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Our Thirty Years' War: the fight over abortion

Bearing Right: How Conservatives Won the Abortion War, William Saletan, University of California Press: 278 pp., $29.95

August 17, 2003|Stanley I. Kutler | Stanley I. Kutler is the author of several books, including "The Wars of Watergate" and "Abuse of Power: The New Nixon Tapes."

The Thirty Years' War raged in Europe from 1618 to 1648, largely the consequence of religious conflicts between Catholics, Lutherans and Calvinists. The Treaty of Westphalia in 1648 brought temporary peace, but it proved fragile, and conflict continued on the European continent for another 150 years.

One thinks of such a protracted conflict as belonging to another time, not ours. But the abortion wars are our Thirty Years' War, rooted in the same religious and moral claims that fueled that earlier clash. With the U.S. Supreme Court's 1973 decision in Roe vs. Wade to legalize abortion on a national scale in the United States, conflict has metastasized far beyond the boundaries of abortion and with profound consequences affecting our political and cultural discourse. And there's no treaty in sight.

Periodic Supreme Court decisions since 1973 have only inflamed the conflict. They resolved many of the subsidiary issues, such as parental consent, while narrowly retaining Roe's basic holding. Abortion remains legal, but it also remains contentious and controversial. It has become, in its purest extremes -- whether of absolute prohibition or of access to abortion on demand -- a litmus test for two contending forces, competing captains in the larger cultural war and its attendant skirmishes. Neither side will abide compromise, and neither grapples well with setbacks or reality.

William Saletan's "Bearing Right" demonstrates, however, that abortion is an enormously complicated, complex issue; the simplistic, rigid stances of the two major players only trivialize the subject and obscure other problems. The abortion rights forces apparently command a majority that believes abortion is a personal and family choice. But it is a fragile coalition, easily fragmented by subsidiary issues of public financing or parental consent. Abortion remains legal, but "pro-choice conservatives," as Saletan describes them, have largely won the struggle. They have shut down most public financing of anything relating to abortion or family planning, and they have joined with abortion opponents to support parental consent legislation. Roe stands, but significantly eroded and certainly qualified.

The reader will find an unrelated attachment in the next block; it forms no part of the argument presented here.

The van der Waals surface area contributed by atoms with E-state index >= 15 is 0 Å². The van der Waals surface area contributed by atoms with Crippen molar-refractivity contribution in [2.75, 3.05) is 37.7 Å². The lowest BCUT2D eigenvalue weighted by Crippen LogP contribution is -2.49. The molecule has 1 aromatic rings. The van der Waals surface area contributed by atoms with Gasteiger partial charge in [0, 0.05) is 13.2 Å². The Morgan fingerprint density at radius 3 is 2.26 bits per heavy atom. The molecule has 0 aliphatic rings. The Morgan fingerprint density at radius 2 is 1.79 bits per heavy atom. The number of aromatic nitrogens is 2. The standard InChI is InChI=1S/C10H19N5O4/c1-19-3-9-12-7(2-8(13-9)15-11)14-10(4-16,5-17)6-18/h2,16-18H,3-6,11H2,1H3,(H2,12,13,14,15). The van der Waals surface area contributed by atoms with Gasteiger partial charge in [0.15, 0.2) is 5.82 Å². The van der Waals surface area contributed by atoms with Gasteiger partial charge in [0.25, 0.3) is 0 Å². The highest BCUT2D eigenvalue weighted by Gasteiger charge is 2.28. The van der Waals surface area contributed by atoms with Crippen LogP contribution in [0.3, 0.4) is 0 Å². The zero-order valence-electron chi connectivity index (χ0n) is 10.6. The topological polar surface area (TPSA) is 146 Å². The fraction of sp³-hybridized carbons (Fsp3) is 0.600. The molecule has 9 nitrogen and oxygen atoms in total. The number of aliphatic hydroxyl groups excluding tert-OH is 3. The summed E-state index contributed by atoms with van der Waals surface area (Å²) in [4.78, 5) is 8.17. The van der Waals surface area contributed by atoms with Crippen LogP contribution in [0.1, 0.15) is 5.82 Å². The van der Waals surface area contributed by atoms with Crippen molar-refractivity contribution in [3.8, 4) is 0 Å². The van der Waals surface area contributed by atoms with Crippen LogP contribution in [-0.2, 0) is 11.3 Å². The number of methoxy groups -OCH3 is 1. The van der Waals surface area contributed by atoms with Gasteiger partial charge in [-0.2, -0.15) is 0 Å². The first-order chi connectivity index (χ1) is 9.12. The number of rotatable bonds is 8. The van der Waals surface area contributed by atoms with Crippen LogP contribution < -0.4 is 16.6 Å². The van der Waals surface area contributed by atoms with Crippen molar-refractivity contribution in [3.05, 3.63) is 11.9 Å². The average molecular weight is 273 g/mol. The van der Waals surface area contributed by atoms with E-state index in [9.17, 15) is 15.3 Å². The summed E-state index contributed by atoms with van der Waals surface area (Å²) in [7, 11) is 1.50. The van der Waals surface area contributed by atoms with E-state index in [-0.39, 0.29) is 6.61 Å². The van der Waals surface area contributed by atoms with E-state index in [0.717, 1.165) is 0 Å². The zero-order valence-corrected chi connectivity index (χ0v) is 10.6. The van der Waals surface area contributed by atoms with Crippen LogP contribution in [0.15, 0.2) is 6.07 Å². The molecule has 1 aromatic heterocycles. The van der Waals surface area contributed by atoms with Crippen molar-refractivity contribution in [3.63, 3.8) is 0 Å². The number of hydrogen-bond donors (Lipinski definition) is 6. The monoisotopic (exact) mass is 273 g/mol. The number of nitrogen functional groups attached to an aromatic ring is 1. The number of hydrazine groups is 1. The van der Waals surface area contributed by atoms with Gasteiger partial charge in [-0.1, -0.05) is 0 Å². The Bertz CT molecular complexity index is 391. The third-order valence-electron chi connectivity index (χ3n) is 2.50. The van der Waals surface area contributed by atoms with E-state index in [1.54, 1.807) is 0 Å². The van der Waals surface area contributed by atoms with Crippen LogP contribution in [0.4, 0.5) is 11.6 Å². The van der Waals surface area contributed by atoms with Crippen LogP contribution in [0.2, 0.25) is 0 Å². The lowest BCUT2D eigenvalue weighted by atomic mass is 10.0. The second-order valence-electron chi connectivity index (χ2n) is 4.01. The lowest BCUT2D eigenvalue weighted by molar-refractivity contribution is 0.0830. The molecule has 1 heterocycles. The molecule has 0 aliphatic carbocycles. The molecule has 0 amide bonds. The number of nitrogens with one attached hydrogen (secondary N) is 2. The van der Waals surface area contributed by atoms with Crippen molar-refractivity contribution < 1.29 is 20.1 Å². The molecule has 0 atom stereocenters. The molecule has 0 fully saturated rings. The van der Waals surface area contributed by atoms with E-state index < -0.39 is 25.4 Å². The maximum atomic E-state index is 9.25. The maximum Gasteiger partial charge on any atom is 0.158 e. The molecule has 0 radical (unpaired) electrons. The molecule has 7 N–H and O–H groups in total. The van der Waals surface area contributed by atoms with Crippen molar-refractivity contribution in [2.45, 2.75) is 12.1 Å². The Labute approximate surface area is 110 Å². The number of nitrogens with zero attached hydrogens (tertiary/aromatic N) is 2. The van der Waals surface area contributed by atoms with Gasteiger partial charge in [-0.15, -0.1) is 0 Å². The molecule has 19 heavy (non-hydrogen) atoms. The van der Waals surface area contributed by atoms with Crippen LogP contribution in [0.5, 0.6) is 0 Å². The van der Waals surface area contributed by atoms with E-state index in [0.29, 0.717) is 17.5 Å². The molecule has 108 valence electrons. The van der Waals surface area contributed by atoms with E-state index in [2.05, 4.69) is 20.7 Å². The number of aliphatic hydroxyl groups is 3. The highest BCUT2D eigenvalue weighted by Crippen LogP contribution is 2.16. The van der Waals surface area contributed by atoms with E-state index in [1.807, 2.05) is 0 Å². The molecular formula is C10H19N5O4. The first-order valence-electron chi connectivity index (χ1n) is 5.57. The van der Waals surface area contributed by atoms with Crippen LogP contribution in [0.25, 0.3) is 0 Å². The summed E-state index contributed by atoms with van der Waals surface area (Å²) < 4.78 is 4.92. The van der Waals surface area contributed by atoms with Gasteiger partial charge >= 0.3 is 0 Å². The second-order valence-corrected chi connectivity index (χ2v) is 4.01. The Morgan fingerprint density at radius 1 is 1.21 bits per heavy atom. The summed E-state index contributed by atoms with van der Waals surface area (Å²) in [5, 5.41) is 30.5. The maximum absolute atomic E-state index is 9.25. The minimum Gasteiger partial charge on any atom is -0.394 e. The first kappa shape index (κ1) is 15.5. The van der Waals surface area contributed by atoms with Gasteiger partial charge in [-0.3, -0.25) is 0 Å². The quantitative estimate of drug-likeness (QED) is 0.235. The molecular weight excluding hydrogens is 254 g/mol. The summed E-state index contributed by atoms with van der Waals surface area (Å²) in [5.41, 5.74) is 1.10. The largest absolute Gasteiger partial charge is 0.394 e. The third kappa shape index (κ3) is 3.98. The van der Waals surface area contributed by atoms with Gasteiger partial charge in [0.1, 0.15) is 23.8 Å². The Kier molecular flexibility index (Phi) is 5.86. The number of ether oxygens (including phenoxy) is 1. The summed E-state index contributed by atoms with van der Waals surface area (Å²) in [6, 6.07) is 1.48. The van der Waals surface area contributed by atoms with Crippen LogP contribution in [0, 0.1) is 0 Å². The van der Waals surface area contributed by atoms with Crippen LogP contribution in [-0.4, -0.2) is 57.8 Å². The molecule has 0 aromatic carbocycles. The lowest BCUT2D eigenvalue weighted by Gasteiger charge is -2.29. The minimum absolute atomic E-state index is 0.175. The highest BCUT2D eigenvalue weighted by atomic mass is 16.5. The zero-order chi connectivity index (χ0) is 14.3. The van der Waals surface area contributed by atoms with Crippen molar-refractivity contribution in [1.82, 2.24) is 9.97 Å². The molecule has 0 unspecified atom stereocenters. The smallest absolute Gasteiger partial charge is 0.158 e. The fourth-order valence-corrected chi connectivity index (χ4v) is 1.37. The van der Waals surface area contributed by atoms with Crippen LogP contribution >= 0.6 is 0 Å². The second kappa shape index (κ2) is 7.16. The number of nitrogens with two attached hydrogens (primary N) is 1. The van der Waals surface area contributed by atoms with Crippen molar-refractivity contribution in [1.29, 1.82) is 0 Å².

Debates over the legality of abortion easily ignite inbred American suspicion, even hostility, toward government. Americans are reluctant to allow governmental intrusion into their personal lives; consequently, most accept abortion as a private matter. Saletan deftly explores the labyrinth of polls and focus groups to tease out the complexity of opinion on abortion. He traces the lines between their findings and how politicians carefully use the message pollsters uncover. It is hard to imagine another issue so choreographed and manipulated.

Abortion opponents yearn for a constitutional amendment to override Roe. Yet even President Bush, their new paladin, has refused to endorse such a move, obviously sensing the public belief that government shall not deny a woman's choice on this matter. Nevertheless, abortion foes diligently have pursued a course of gutting the Supreme Court's decision. Choosing their political battlegrounds carefully, they have crafted legislation in such various states as Pennsylvania, Missouri and Louisiana to deny public funding of abortion and to provide for parental consent.

Politics involves coalition building. The smart money has been with those who have understood American ambivalence on the issue. When Republicans took power in the House of Representatives in 1994, they promptly reversed the gains that abortion rights advocates had made at the outset of the Clinton administration. With significant Democratic support, Republicans barred federal employees' health insurance for abortion, the use of military hospitals for servicewomen or military dependents serving abroad and federal funding of abortions for federal prisoners, and they eliminated a substantial amount of U.S. aid to international family planning programs.

Clinton retreated and readily acquiesced. Bob Dole, Clinton's prospective opponent in 1996, supported the conservative agenda, yet he also announced he would not support a constitutional ban on abortions. Heads I win, he said, tails you lose.

Bush has legitimated what Saletan calls the "pro-choice and pro-life" position, and Saletan believes he commands the terrain. As governor, and as a presidential candidate, Bush described the issue in terms of "family rights." The outright prohibition of abortion was reduced to mere statements of principles, basically retaining the Republican Party's antiabortion plank. Parents had to love Bush. He signed Texas legislation in 1999 prohibiting a teenager from body piercing without parental approval. Abortion, he insisted, required parental consent, just like any other surgical procedure. "I'm a pro-life person," he said, yet he quickly added that "America is not ready to ban abortions."

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